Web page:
Tuesday, February 05, 2008


It's politics, Jim, but not as we know it - Barack Obama's "Yes We Can"

I came across this video today. It's a rousing, inspirational clip setting a speech by Barack Obama to music. All those celebrities, actors and musicians are very fervently, earnestly, reciting a political speech. Obama's delivery has definite echoes of preaching (notice I say preaching, rather than the British equivalent, giving a sermon.) This is a uniquely American artifact: no other country would make this without sending it up somehow (I have no doubt that some YouTubers are creating parody versions as I write...)

I have to admit, my reactions are mixed. On the one hand he's discussing an epic narrative, a nation's journey, and it is stirring stuff emotionally. On the other hand ... this is a politician, people! Not the President or Prime Minister, just someone currently in Opposition. Can you imagine this reaction to one of David Cameron's speeches? Or indeed, to any speech by a British politician?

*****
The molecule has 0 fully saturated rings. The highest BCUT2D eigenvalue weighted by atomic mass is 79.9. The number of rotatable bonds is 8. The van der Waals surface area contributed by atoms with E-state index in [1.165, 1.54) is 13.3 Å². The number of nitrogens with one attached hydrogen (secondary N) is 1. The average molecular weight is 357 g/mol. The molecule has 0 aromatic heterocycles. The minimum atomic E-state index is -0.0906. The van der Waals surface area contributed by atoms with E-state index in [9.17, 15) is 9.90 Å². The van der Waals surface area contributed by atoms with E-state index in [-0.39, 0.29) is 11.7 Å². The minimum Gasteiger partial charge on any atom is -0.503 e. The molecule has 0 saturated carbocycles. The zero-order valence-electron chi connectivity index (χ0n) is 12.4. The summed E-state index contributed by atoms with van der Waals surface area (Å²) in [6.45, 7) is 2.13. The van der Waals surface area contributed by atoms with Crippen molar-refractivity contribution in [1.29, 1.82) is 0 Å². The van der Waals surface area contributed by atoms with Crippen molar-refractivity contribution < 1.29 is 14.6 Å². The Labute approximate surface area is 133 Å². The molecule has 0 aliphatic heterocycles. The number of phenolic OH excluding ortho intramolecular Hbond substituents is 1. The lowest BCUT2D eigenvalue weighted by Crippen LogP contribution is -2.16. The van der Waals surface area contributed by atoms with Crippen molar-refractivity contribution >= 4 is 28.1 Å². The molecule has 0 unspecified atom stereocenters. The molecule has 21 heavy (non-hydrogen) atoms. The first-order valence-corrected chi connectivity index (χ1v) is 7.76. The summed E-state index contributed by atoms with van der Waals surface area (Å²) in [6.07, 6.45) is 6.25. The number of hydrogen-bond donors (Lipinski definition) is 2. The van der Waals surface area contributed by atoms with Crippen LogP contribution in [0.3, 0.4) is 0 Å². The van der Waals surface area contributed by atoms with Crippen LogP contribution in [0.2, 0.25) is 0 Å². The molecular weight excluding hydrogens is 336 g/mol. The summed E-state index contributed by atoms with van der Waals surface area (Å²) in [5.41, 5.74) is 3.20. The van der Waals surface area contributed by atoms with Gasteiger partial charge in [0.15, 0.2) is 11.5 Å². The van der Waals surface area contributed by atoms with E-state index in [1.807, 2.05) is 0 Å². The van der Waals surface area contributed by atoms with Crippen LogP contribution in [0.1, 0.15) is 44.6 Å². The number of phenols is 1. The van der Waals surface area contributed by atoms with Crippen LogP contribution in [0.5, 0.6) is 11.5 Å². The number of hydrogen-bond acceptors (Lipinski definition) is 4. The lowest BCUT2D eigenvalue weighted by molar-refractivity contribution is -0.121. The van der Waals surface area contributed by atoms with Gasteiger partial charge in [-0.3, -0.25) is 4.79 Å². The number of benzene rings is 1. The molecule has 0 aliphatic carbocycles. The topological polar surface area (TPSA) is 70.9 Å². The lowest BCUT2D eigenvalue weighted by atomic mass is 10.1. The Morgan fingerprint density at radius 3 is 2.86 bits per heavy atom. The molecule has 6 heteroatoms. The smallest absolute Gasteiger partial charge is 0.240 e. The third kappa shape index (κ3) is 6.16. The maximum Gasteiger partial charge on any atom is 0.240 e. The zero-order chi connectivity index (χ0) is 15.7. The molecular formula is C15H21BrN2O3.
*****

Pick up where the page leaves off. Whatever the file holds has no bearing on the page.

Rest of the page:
We Brits are perhaps too cynical. I admit that parts of the video are slightly toe-curling (well, anyone who closes their eyes as they warble, shaking their head and staring off into the middle distance has me narrowing my eyes and retreating to a safe distance) but isn't this a fascinating outpouring?

I'm reminded of my reactionary A-Level History teacher, who for two years endeavoured to get us to think analytically about the history of the United States. We looked at the idealistic plans of the white settlers, the twists and turns of the colonies gradually becoming a country, and the way the language of idealism and manifest destiny would be used to justify horrific policies. What would the Founding Fathers think? We discussed Bill Clinton's potential impeachment desultorily, with detached interest: for most of us, I think, America was an exciting place we hoped to visit some day.

During uni I went to live in America on an academic exchange programme. I graduated. I travelled, living in many different places. I came to realise that the news I read and watched and heard was overwhelmingly influenced by the decisions of the US government. After these interminable Bush years - like the Howard era in Australia, or the endless corrupt Tories here in England - anything would be an improvement.

I'm dedicating this post to Mr Davies, wherever he is now. I didn't understand all the points he made at the time, but I've often thought back to our debates. It has to be uniquely American to create something like this - about politics!

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